A few days earlier, his team up a game in the series, Cooper had wondered just how weighty the Leafs counterpunch might be. “Momentum, it’s a pendulum,” the Bolts coach said on the morning of Game 2, before Toronto stacked three wins on his club. “When it swings your way, you’ve got to keep it rolling as long as you can, because it can change in an instant.
“You’ve got to try to keep it rolling as long as possible, because at some point it is going to change.”
THAT PENDULUM SWUNG once more back in Cooper’s direction, before swinging again.
After a Game 5 misstep that had the doomsayers waxing poetic again, that threw Leafs Nation into a familiar mess, Keefe’s squad went to Tampa, took a breath, and won the thing.
And who else would it be leading the charge on the night they did?
It was Matthews first, looking relentless, playing with purpose again, playing with the swagger that had been replaced by a business-like determination throughout the series. Fourteen minutes into the final game of his first round, No. 34 flashed some of that 2022 form, firing a first shot on Vasilevskiy, then a second, before finally telling Brodie where to put it and unleashing a one-timer that broke the deadlock.
It was Tavares second, the captain scoring his club’s last goal of the series after setting up its first. The hometown kid making good on that oft-criticized pact he made when he chose to sign with his boyhood club.
And in one last bit of playoff poetry, it was the rookie, Knies, out there setting up that series clincher. How better to encapsulate the full weight of Tavares’ impact on this franchise than to see Knies — who’s spent the past two weeks living in the captain’s basement, shadowing the pro’s pro, learning what it means to be a leader in a fishbowl — showing the composure he did in that moment?
You have to step back and rewind to get proper perspective on the leaps and bounds the young winger’s taken over these six games. Before Knies made his playoff debut, just four games earlier, Luke Schenn — he of 15 NHL seasons, seven big-league franchises, and two Cups — marvelled at the youngster’s situation. “The last two weeks have probably been a complete whirlwind for him, coming out of college and signing his first pro contract,” Schenn said. “Most guys probably play a pre-season game, or have a couple games in the minors.
“He’s stepping right into the fire.”
Here’s how the University of Minnesota product handled the heat: First, he came up with a sterling debut in Game 2, his line out-shooting Tampa 9-1 at even strength. Two nights later, he set up Toronto’s first goal of Game 3. His next time out, he pulled a puck off the goal line in Game 4, preventing the Bolts from building up an even more dominant early lead before his Leafs mounted the comeback.
And in Game 6, in overtime, with everything on the line? He won a battle deep in Tampa’s zone, fighting off Sergachev in the corner and slipping the puck along the wall to Tavares, who walked out, spun, and fired home the series winner.
The right decisions. The right times.
“I didn’t want to just come here to be here,” Knies said of his journey five nights earlier. “I wanted to come here to be a difference.”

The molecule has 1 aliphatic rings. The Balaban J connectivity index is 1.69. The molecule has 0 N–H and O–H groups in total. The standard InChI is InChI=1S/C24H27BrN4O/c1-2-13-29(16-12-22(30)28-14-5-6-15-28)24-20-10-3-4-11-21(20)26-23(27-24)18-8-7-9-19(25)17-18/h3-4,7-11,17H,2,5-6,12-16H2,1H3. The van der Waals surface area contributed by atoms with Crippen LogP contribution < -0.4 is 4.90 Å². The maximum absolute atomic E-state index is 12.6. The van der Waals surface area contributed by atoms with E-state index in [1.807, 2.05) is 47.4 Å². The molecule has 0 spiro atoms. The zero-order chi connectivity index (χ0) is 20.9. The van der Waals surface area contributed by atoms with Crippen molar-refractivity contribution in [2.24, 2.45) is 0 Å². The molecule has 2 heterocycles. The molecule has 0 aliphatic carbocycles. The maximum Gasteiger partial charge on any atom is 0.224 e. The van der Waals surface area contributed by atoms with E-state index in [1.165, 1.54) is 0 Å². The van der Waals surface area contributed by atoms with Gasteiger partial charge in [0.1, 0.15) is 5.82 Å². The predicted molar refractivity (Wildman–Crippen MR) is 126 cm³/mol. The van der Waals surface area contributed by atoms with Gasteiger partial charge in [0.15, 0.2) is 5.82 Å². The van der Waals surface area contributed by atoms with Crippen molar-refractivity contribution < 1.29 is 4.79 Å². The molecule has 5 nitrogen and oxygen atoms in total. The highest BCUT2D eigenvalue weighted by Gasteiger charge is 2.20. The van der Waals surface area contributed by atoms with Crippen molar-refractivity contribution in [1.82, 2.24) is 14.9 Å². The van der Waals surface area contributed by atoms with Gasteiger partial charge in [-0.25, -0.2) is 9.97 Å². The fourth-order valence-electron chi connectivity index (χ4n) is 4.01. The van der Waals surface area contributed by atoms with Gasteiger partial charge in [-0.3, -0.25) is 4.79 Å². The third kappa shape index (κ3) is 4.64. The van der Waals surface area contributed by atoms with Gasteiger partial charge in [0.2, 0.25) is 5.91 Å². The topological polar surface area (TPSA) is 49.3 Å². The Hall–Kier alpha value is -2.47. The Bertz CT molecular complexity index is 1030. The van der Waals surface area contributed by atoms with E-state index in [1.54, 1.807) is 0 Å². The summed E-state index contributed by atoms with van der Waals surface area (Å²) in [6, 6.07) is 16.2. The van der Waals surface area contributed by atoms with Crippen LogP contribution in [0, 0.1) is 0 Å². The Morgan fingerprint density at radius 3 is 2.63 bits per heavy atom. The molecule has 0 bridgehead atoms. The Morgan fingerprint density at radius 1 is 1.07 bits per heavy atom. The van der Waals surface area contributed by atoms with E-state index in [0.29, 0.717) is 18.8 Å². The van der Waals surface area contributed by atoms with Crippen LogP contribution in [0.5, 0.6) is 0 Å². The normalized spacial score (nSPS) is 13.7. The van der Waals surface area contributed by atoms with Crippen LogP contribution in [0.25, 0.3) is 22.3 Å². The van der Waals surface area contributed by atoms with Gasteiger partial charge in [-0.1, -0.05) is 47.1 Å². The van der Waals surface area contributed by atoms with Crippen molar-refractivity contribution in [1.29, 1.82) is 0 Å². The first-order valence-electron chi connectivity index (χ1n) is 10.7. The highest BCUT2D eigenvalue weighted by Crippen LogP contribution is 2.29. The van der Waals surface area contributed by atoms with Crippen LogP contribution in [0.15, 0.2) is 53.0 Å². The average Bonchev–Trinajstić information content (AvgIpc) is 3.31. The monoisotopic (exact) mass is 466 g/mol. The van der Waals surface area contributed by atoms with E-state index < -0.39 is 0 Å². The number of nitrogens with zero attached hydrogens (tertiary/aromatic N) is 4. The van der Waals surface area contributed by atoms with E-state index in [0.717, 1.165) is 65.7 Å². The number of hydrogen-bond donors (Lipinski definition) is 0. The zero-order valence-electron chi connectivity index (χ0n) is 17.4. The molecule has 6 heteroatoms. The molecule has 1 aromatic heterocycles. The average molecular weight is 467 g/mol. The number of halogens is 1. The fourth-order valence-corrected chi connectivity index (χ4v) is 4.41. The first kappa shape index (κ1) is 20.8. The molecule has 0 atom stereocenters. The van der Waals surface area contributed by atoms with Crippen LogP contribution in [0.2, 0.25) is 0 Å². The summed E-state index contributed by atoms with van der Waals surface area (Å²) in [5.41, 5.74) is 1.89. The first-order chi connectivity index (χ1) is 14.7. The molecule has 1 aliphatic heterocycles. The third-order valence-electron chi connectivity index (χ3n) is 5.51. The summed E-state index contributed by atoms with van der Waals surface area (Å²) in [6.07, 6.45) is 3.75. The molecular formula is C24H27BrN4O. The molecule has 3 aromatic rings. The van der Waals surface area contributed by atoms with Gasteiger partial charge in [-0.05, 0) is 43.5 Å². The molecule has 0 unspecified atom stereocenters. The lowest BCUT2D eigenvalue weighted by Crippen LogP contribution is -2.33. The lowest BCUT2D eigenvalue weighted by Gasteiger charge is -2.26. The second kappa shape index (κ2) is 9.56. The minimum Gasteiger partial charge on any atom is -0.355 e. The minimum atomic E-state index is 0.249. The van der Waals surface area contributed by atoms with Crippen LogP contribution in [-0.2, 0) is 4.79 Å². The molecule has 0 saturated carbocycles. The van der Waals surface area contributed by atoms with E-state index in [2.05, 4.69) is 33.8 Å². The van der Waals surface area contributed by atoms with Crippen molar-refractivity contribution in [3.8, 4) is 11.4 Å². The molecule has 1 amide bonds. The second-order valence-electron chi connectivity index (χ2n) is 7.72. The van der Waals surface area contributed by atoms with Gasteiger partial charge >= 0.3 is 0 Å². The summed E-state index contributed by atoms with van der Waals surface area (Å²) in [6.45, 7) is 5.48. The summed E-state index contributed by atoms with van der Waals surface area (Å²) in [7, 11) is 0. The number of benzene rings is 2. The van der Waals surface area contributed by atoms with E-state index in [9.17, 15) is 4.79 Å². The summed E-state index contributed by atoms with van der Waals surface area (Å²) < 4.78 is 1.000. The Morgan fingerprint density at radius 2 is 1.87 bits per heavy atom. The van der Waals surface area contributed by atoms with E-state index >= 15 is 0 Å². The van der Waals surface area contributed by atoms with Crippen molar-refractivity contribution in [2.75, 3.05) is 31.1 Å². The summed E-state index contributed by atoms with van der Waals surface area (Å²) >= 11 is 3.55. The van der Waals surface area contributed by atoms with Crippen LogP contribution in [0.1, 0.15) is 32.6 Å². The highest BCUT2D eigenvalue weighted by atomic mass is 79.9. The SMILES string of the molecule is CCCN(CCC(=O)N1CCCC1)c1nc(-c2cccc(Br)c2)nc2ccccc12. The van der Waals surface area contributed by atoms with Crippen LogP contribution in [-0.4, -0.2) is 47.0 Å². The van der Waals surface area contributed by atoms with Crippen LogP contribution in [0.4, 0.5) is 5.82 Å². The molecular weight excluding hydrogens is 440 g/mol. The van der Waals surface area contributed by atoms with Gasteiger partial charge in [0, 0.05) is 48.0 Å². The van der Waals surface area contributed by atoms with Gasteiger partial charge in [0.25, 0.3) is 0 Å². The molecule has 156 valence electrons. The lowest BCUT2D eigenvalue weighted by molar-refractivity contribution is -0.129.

In the end, he was.
To trace this team’s first-round success from its beginning, though, you have to rewind back before the rookie entered the fray in Game 2, before the puck even dropped on Game 1. You have to go back two months, before this playoff march began. It was then that the first crucial decisions were made, not on the ice but in quiet rooms in the bowels of Scotiabank Arena, where GM Kyle Dubas took his swings and brought new blood into his locker room.
It was the decision to add O’Reilly, whose voice has proved so essential thus far. It was the decision to add Schenn and Jake McCabe and Noel Acciari, who brought a steadiness to this group and a stiff pushback against the heavies on the other side. And it was the lesser-used pieces, too, who armed Keefe with the depth and flexibility to drastically alter his lineup in the final game of this series.
Of all the decisions that led the Leafs through their years-long storm of disappointment and finally — finally — past Round 1, Dubas’s were the first.
Toronto made plenty of wrong ones, too — enough to drop Game 1 of this series, and Game 5 too. Enough to require nail-biting comebacks three times en route to the final handshake line. Still, here they are — finally free of those annual questions, finally reaping the rewards of that all-important ‘killer instinct.’
“I don’t really know what killer instinct is,” Keefe said earlier in this series, when it wasn’t yet clear how this all would end. “I don’t know if it’s a tangible thing or not. It’s sort of a made-up term that describes a team that gets good results, and gets it done.
“We are trying to be that.”
For now, they are. And for that, for the first time in nearly two decades, the Leafs can look forward.
How far it takes them from here, we’ll see. The real glory, the real achievement, still sits miles ahead — 12 wins away, to be precise. For many outside of Toronto, this team has proved little yet. But within the walls of Scotiabank Arena, spilling out into Maple Leaf Square, up York St. and beyond, it’s understood: Regardless of what happens next, some measure of cloud-clearing, of curse-breaking, of waving away ghosts, was done here.
The Maple Leafs are moving on.